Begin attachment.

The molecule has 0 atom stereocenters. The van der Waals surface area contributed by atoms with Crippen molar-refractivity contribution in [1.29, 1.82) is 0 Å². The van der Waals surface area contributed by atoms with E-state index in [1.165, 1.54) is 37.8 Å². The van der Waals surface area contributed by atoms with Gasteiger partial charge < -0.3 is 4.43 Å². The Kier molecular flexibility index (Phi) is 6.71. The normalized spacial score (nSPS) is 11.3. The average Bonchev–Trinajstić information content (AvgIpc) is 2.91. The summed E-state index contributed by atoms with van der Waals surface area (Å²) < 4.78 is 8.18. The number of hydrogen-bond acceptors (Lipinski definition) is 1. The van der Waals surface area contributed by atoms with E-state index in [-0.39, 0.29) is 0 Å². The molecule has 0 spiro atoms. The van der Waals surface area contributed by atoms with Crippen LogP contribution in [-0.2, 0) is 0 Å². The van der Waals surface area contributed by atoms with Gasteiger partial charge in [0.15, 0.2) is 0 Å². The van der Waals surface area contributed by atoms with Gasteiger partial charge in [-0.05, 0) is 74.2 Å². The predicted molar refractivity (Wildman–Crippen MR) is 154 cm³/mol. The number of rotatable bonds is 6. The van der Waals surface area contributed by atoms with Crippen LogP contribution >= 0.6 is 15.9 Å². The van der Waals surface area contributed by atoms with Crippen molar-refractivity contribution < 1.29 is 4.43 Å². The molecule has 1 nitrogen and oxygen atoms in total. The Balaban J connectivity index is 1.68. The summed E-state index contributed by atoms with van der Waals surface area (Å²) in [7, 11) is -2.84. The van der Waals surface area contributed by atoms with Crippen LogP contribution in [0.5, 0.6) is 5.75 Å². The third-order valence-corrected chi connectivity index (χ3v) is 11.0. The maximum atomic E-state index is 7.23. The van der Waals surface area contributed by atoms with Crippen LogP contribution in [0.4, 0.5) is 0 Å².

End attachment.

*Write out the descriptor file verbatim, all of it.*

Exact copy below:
The molecule has 0 atom stereocenters. The van der Waals surface area contributed by atoms with Crippen molar-refractivity contribution in [1.29, 1.82) is 0 Å². The van der Waals surface area contributed by atoms with E-state index in [1.165, 1.54) is 37.8 Å². The van der Waals surface area contributed by atoms with Gasteiger partial charge < -0.3 is 4.43 Å². The Kier molecular flexibility index (Phi) is 6.71. The normalized spacial score (nSPS) is 11.3. The average Bonchev–Trinajstić information content (AvgIpc) is 2.91. The summed E-state index contributed by atoms with van der Waals surface area (Å²) < 4.78 is 8.18. The number of hydrogen-bond acceptors (Lipinski definition) is 1. The van der Waals surface area contributed by atoms with E-state index in [-0.39, 0.29) is 0 Å². The molecule has 0 spiro atoms. The van der Waals surface area contributed by atoms with Crippen LogP contribution in [-0.2, 0) is 0 Å². The van der Waals surface area contributed by atoms with Gasteiger partial charge in [0.15, 0.2) is 0 Å². The van der Waals surface area contributed by atoms with Gasteiger partial charge in [-0.05, 0) is 74.2 Å². The predicted molar refractivity (Wildman–Crippen MR) is 154 cm³/mol. The number of rotatable bonds is 6. The van der Waals surface area contributed by atoms with Crippen LogP contribution >= 0.6 is 15.9 Å². The van der Waals surface area contributed by atoms with Crippen molar-refractivity contribution < 1.29 is 4.43 Å². The molecule has 1 nitrogen and oxygen atoms in total. The Balaban J connectivity index is 1.68. The summed E-state index contributed by atoms with van der Waals surface area (Å²) in [7, 11) is -2.84. The van der Waals surface area contributed by atoms with Crippen LogP contribution in [0.5, 0.6) is 5.75 Å². The third-order valence-corrected chi connectivity index (χ3v) is 11.0. The maximum atomic E-state index is 7.23. The van der Waals surface area contributed by atoms with Crippen LogP contribution in [0.4, 0.5) is 0 Å².